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Profile picture for user DazDaMan

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Wow! That's something I've genuinely never seen before!

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The font style for the serial number is based on the style prevalent on many "AB" series aeroplanes at the time. So that is correct to "AB" series but different to Tony Cooper's aeroplane.

Why would you elect to duplicate the font style which was prevalent on other Spitfires in the same serial range rather than the font style of the specific airplane you were trying to duplicate? Not being critical or argumentative at all, I am truly interested in the reasoning behind the decision.

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The font style is not clear or complete and only very slightly visible on the Tony Cooper picture. Do you have any better material of her?

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The font style is not clear or complete and only very slightly visible on the Tony Cooper picture. Do you have any better material of her?

Ah, lack of documentation! Now it makes more sense, thank you. As a scale model aircraft designer and competitor I can certainly relate. Wish I could offer you something but, alas, I am afraid I cannot.

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[QUOTE=Spitnut;2199607]AB910 with a three blade prop at Culdrose 1977,

Thank you very much for posting that Spitnut. Just shows how you can think you know something and still be wrong. Of course its 4 blader was damaged in the landing accident at Duxford in 76. I wonder is it borrowed off P7350 or another one. It would be interesting to see what prop it had on that fateful day in Switzerland. Does anyone have a picture?

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I wondered if they swapped it off the Hurricane, and the Hurricane had to fly with a 4 blade for a while?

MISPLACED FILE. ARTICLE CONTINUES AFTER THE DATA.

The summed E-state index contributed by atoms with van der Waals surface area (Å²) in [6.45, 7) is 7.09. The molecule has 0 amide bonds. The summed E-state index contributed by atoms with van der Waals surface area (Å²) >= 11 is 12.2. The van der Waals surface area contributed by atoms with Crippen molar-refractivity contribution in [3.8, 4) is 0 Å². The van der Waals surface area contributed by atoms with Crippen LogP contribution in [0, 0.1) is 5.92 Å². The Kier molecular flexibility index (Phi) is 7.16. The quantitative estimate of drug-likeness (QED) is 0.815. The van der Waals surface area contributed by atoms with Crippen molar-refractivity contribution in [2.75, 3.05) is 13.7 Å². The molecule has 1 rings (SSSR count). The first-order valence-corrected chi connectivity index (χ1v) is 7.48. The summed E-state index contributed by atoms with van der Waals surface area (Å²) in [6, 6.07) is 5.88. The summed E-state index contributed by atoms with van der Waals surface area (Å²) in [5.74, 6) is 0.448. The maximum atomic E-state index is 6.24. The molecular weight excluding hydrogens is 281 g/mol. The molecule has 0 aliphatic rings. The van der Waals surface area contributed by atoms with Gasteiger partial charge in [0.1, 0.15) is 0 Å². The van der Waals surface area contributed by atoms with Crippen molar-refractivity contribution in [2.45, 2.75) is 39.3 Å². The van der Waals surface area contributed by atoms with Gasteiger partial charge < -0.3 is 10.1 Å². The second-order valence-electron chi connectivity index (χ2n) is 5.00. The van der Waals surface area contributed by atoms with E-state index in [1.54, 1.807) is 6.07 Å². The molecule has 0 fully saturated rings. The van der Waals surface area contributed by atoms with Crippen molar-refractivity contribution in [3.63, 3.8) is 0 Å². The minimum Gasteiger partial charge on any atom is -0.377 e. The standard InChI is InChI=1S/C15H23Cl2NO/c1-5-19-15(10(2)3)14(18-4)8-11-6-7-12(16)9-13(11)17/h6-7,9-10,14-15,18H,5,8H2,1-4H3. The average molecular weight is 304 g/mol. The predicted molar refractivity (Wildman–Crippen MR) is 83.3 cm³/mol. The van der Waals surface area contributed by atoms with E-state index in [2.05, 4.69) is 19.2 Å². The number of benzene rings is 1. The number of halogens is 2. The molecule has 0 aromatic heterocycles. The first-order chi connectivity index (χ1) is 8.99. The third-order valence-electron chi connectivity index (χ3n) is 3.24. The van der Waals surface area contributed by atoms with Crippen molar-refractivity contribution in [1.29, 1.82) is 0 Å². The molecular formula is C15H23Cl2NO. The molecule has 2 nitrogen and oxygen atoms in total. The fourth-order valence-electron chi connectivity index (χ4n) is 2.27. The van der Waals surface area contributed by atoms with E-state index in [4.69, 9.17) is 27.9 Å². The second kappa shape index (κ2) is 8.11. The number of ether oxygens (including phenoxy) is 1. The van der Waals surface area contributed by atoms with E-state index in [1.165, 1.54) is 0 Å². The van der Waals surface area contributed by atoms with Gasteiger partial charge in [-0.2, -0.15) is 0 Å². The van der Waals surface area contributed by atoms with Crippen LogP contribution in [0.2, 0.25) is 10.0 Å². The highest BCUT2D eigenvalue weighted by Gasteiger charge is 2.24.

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I first saw AB910 at the Wisley RaES Garden Party on July 15th 1956 when Jeffrey Quill flew it 'against' Bill Bedford in Hawker’s Last of the Many Hurricane from their heritage collection. It was unrehearsed – as Bill Bedford told me some years later and he also thought possibly it was the first of many occasions they did so.

My late father then worked for Vickers Armstrongs at Wisley where AB910 was then kept handy for JKQ who was then working four miles away at Brooklands. Later that afternoon Dad introduced me to Arthur Luscombe who had been tasked with rectifing the accident damage and largely on his own rebuilt it for Vickers at Supermarine's Long Marston works. My father was then, apparently, the last Vickers Wisley & Brooklands employee to then have a current, fabric covered surface 'inspection ticket' to check and confirm the airworthiness of the surfaces hence previous contacts with Arthur.

I recall Arthur saying to us that the work he did at Long Marston was frustrating. He couldn't find a correct mark of Merlin anywhere and nor could the manufacturer, a three bladed propeller was impossible. Quite a number of other details including replacement exhaust manifolds were difficult and the ones he found constantly burned through! Everything had to be “worked around”. Remember this was 1954 -1955. The Directors had also insisted that it should be in a camouflaged livery but as “Spitfire Survivors Vol. 1 rightly says it was crude and in fact was made much worse because it was a very high gloss finish “to assist with the maintenance”.

Arthur previously had been the Ground Engineer at Chilbolton in charge of Vickers fleet of ferry aircraft and he was invited to move to Long Marston for this job. I also have a note that the Long Marston Works Inspector a Mr. I D Ashley did the necessary on AB 910 That it did ever fly again was a tribute to Arthur and his perseverance and he also said he had much unofficial help from many other colleagues in Supermarines at Long Marston who were keen to seen any Spitfire take to the air again.